Wednesday, 1 August 2012

Dark Knight Rises Debate: Improvements and the Future


C: After having a week or so to calm down, think through, and rampantly argue the ups and downs of the Dark Knight Rises, both by itself and in the light of the rest of the trilogy, we now find ourselves at the next logical step, a blog argument about it. Personally, I feel that what stopped DKR from being a suitable finish to a great trilogy was it's major shift away from both the Batman comic books, and the Batman himself, abandoning not only him, but also Bane and Catwoman in favour of superfluous 'real' characters like John Blake and John Daggett.

This week's webcomic has coincided very neatly with this argument. 

BB: You suck and are a little gimpy comic book fanboy nerdlinger. This is an apt argument overall, but please bear with me while I go into more details. I think the statement that The Dark Knight trilogy is different to the comic books if for the most part a moot point. Batman Begins  closely resembles the character and basic point behind Bruce Wayne and his motivations for becoming the Batman more than enough to be recognised as something Batman-like. From what I have heard, The Dark Knight trilogy does from that point on have a tendency to pretend that it isn't part of the Batman franchise and is ashamed of it in some way. There have been numerous comics and graphic novels that have gone down this more realistic route, and it is an interesting idea to explore as to how heroes and villains could work in a more realistic setting. If The Dark Knight trilogy had been a comic series, I don't think this would have been seen as a problem, but simply an original exploration, or reboot of the characters.

On the subject of the Dark Knight Rises having a problem juggling all of it's characters and making it's mind up on which characters are most interesting to explore, or actually vital to the plot, I'll let Aaron go into his problems with the film's successful and failed characterisation. With what I assume will be a shit ton of bitching of character differences between comic and film as well. Go on baby.

I wouldn't even call them brothers, let alone the same man.

C: This appears to be a fully operational reflexive Nolan Defence rant. My problems with this film go deeper than just it's disregard for the source material, and I think you demonise me too much when I bring it up, I appreciate you've got to make the story and characters your own, but I felt that as Nolan desperately tried to navigate the Batman mythos, he sacrificed quite a lot of dodges on what could have been legitimate interpretations of characters in his universe, rather than in name alone. But away from that, DKR isn't just flawed because it doesn't hit the credentials of a comic book pedant like myself. The pacing is all over the place, I know 'Rising' is as good as an empty, meaningless theme as this movie ever got, but we did not need to see Batman rise two consecutive times.

Speaking of incoherent messages, Bane's new, 'interpreted' message completely lacks direction. At the same time as apparently showing the 'Dark side' of Gotham, Joker style, he is also apparently trying to create some sort of revolutionary peasant uprising, akin to an idiotically idealised French Revolution. Not to mention legitimately interesting developments, like how Bane's rule for 5 months might have negatively impacted on Gotham more than just 'Winter Comes'. The message ultimately gets confused, is the destruction of Gotham via the bomb be the main thing? Is Batman mentally scarred by the peasant uprising? The two points are basically incompatible, surely torturing Batman wouldn't be the people destroying their own city, merely just, blowing it up straight away. There you go, how is that for leaving comic books in the dust.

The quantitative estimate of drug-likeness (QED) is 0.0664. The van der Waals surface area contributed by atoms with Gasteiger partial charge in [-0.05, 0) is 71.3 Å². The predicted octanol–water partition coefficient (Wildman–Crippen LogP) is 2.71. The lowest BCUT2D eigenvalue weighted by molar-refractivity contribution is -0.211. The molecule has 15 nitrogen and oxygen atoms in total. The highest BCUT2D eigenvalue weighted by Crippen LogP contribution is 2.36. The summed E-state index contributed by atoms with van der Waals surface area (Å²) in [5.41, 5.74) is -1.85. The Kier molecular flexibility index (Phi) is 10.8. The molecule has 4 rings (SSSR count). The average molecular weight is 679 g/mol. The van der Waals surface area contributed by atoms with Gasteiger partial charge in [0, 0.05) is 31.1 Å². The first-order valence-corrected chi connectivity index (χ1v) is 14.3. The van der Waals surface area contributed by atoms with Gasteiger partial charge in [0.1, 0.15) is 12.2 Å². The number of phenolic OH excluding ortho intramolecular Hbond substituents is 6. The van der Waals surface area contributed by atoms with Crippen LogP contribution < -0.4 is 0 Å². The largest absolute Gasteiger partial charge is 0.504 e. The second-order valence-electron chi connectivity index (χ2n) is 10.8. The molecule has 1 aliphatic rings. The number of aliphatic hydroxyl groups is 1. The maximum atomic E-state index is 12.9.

BB: I agree that thematically the film is abit of a mess. Nolan describes the major theme of the film as 'Pain', which is such a vague theme that I struggle to see how it separate itself from the other two, which were both in their own ways also about pain. Bane's plan of torturing Gotham for 5 months in order to break Batman I agree is strange. It makes sense in the context that it is not about the torture of Gotham, as since they never know that the bomb is going to detonate and will ultimately not know that they are doomed makes the allegory of Bane's younger years spent in the pit, seeing hope of escape but knowing that ultimately he is trapped, as abit distorted. Similarly, the trouble he goes to in torturing Gotham, since it is in order to torture Batman suffers a similar problem, in that we never really get a feeling for why Bane desires to torture Batman in such a way, since they only meet once face to face, with Bane barely hearing from Batman before that, and so his obsessive quest to torture Batman is lost somewhat as we know nothing of why he feels so strongly against Batman. There is a light shed on his reasoning later as we learn that he works for Tahlia Al Ghul, who in fact is the one who wishes to torture Batman. But as I'm sure you'd agree, it does lend itself to the problem that Bane goes very quickly from being the main antagonist to more of a conduit for Tahlia's plan, and as swiftly as he revealed to not be the main villain, the film seemingly bores of him and he is killed off instantly by Catwoman, in what is a very anticlimactic scene, and steals Batman's victory over Bane.